MSBuild Task Generator: Part 11. IntRange explained and the exciting conclusion …

Tomorrow … next week … read: the next time I post.


Specifying an integer range is one of the problems we need solve to have a reasonably robust task generator.  It’s one thing to say that a property is assignable from an int, but another to say that the value must be valid.  We want to ensure that by the time the task is executing we know the properties are valid.


So first an example input and output:


<?xml version="1.0" encoding="utf-8" ?>


      <Task Class="BasicType" Namespace="GenTaskTests">

            <Property Name="Int32Test" Type="System.Int32" Range="1;5;10-20"/>






// Auto-generated Task: 3/23/2004 11:18:49 AM

namespace GenTaskTests


    using System;

    using Microsoft.Build.Framework;

    using Microsoft.Build.Utilities;

    using MBFTaskUtils;



    public abstract class BasicType



        #region Int32Test

        private int m_Int32Test;


        public virtual int Int32Test




                return this.m_Int32Test;




                string stringRange = "1;5;10-20";

                MBFTaskUtils.IntRangeCollection intRanges = MBFTaskUtils.IntRangeCollection.Parse(stringRange);

                if (intRanges.Satisfies(value))


                    this.m_Int32Test = value;



                throw new System.ArgumentOutOfRangeException("Unexpected value type setting field \"Int32Test\".  Expected value in range: 1;5;10" +









We won’t cover the CodeDOM today, since we’ve covered everything we need to know in previous posts.  Instead we’ll focus on the utility class, IntRangeCollection.


An IntRangeCollection is, as expected, a collection of IntRange instances.  An IntRange is a numeric range from N to M, inclusive, where N <= M and both N and M are System.Int32.


An IntRange is expressed as a literal “30” or a range “30-40” (the integers 30 to 40, inclusive).


An IntRangeCollection then has a simple job:


1)      Split the range string into it’s semi-colon deliminated parts

2)      For each part create an IntRange

3)      Allow a value to be tested against all parts


Pretty simple conceptually and even easier to implement:


public class IntRangeCollection : List<IntRange>


      static public IntRangeCollection Parse(string ranges)


            IntRangeCollection coll = new IntRangeCollection();


            string[] values = ranges.Split(new char[] { ';' }, true);

            foreach (string v in values)





            return coll;



      public bool Satisfies(int val)


            foreach (IntRange ir in this)


                  if (ir.InRange(val))


                        return true;



                  return false;





So then IntRange.Parse is really the only interesting function.


For this I decided to use a regex.  Since I’m not a native speaker of the regex syntax I hacked it up a bit – this is a sample app, right?  J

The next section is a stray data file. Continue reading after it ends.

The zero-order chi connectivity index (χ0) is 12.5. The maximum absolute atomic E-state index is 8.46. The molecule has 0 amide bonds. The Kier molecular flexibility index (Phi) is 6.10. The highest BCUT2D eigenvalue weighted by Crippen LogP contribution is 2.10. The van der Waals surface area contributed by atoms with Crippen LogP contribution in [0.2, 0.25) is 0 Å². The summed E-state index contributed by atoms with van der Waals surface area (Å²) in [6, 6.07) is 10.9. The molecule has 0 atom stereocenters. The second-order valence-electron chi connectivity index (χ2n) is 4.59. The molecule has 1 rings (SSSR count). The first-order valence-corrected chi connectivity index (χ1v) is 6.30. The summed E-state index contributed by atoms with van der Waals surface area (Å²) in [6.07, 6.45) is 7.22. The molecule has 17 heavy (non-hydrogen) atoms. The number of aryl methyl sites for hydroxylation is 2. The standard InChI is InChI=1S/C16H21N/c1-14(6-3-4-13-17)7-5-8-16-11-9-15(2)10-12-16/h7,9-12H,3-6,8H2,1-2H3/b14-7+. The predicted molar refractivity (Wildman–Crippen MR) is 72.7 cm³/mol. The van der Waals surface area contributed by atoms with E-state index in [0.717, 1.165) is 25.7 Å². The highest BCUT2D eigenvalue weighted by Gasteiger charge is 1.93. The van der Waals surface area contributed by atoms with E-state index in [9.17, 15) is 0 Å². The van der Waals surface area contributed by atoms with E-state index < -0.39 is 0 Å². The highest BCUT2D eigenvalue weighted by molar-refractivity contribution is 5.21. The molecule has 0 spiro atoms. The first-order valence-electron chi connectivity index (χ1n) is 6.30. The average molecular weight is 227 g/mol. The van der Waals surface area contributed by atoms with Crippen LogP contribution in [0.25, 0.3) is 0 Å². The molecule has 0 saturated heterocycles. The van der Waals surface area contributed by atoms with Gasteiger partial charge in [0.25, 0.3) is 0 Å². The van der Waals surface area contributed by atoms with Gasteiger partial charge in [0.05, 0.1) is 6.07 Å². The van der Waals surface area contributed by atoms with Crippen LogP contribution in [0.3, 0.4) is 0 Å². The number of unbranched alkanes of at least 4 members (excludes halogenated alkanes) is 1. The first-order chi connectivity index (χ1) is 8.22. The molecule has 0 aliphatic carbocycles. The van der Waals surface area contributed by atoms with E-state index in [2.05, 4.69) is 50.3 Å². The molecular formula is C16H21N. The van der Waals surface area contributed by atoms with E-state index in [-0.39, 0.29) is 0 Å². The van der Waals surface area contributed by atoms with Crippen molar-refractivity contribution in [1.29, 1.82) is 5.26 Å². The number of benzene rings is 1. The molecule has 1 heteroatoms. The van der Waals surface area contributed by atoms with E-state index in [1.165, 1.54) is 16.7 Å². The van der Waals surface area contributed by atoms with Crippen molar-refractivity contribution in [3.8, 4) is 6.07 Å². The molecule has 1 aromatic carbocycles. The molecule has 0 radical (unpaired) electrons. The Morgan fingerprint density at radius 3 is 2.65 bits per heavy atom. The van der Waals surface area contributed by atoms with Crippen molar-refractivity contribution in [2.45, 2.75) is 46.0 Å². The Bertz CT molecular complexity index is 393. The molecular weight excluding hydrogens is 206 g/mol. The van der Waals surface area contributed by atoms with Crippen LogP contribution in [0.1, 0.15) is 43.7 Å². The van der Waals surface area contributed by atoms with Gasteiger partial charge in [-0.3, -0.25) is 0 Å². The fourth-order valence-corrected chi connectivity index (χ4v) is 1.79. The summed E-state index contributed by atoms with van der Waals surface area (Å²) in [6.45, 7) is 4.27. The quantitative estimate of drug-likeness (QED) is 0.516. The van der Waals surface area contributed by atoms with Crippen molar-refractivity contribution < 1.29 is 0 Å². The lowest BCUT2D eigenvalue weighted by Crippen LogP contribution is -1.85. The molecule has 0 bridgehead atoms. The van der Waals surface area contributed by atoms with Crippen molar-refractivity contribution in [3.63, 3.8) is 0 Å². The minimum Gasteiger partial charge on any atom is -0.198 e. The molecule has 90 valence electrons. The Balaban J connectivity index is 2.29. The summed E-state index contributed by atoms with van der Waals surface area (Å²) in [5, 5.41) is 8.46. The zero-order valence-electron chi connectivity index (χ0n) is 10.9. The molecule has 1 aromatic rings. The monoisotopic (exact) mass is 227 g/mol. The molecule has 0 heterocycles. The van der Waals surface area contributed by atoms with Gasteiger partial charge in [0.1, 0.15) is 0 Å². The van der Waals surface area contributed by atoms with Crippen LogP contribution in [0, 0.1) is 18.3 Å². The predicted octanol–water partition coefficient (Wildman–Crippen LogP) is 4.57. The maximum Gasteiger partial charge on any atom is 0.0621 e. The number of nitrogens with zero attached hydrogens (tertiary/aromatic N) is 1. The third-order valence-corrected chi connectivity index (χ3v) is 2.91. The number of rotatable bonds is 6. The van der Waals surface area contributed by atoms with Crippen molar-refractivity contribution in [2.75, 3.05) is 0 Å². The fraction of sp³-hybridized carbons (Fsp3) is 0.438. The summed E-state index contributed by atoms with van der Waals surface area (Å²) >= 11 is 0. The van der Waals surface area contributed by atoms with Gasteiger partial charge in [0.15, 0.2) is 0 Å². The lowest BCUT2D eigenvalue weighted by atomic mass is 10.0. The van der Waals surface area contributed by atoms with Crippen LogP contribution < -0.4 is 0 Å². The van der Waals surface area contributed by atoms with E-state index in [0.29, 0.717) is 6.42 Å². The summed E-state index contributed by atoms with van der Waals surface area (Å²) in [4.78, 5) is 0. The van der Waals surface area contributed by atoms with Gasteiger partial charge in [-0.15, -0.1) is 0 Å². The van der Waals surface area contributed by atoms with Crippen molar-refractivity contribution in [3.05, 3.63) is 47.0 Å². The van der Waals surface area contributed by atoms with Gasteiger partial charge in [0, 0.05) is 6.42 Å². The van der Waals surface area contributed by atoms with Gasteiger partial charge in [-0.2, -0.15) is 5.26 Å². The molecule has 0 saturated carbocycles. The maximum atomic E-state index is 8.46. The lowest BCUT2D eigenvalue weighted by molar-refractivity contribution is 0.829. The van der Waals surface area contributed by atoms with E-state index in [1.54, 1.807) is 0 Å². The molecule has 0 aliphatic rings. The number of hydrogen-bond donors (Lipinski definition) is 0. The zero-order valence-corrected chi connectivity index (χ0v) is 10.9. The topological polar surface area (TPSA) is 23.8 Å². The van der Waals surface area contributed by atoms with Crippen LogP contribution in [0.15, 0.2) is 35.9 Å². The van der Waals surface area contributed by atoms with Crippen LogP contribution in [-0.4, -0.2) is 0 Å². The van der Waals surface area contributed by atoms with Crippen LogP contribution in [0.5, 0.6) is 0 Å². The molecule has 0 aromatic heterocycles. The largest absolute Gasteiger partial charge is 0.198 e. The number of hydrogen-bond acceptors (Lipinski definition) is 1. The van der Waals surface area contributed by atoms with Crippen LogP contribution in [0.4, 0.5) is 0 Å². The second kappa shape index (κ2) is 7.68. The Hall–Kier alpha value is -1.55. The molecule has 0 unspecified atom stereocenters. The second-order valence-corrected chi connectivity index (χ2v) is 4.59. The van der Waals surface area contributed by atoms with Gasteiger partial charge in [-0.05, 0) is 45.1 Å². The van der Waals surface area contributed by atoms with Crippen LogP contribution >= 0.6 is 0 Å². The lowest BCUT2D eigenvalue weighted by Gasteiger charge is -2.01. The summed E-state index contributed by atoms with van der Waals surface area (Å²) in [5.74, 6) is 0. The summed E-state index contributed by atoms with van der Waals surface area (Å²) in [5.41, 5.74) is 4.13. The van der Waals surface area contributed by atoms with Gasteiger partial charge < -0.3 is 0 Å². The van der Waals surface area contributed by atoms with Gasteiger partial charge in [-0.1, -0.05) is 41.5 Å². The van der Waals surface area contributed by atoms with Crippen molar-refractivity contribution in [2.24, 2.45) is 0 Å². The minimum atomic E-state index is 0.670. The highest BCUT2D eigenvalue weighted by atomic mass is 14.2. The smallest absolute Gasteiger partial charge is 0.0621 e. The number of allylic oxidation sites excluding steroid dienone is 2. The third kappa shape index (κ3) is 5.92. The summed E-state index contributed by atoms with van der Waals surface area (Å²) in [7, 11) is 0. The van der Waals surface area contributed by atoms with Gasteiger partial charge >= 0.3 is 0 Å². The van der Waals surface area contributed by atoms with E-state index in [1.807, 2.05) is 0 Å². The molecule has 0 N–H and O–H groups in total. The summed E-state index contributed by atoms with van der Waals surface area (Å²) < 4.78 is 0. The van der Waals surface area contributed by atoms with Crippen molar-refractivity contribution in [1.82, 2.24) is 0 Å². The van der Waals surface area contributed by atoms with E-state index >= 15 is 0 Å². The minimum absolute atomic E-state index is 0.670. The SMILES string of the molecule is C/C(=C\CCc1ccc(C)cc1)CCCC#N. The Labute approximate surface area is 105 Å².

There are 2 regexs.  One for the single number case and one for the number range case.  They can probably be combined if I researched it more.  First I check for the range case and then, if there is not match, I check for the single number case.


The method looks roughly like:


public static IntRange Parse(string val)


      string singleValue = @"^[-]?[0-9]+$";

      string multipleValue = @"^([-]?[0-9]+)-([-]?[0-9]+)$";


      Regex singleReg = new Regex(singleValue, (RegexOptions)0);

      Regex multiReg = new Regex(multipleValue, (RegexOptions)0);


      Match mm = multiReg.Match(val);

      if (mm.Success)


            int lb = int.Parse(mm.Groups[1].ToString());

            int ub = int.Parse(mm.Groups[2].ToString());

            return new IntRange(lb, ub);




            Match sm = singleReg.Match(val);

            if (sm.Success)


                  int lb = int.Parse(sm.Groups[0].ToString());

                  return new IntRange(lb);




      throw new FormatException(string.Format("Error parsing: \"{0}\".  Expected string in format \"30\" or \"20-30\""));



So know we’ve built up our collection of IntRange instances and need to see if an int satisfies the range.  You can easily imagine that code so I won’t bother with it.


So there you go – checking a number for a valid range at build time.  Any number of ranges and singe numbers are valid.


Really that’s pretty much the whole program.  There is a simple loader that loads the classes that implement ITask, ITaskProperty and IGenerator.  This works off a config file (GenTask.config) – a sample is in the GDN workspace source control.  Then it’s simply a matter of the loading the XML, creating the instances and running IGenerator.Generate.


So … that’s about all I’m going to say about MSBuild Task Generator.  We can discuss anything else at the workspace on GDN.  This is where I will provide updates, etc.


Let me know what you thought.  What I should have covered.  Why this series sucked.  Etc.


I’m recently distracted by tablet and Ink input – so maybe that will be next.  Who knows.

Comments (4)

  1. Jerry Pisk says:

    Not only is it trivial to combine the two regular expressions "^(-?[0-9]+)-(-?[0-9]+)?$)" but why are you matching that minus sign as a character set?

  2. Thanks for the regex tip – why am I matching that minus sign that way … I honestly don’t know. The thought process for the regex was worked out around 3:00am while I was up with a sick kid. I don’t remember exactly what led me to it but I remember finding a pattern that worked and deciding to stick with it.

  3. Jerry Pisk says:

    I can think of one reason why you’re matching the minus sign that way – you were allow for plus signs as well at first ([-+]?) and then decided to drop that…

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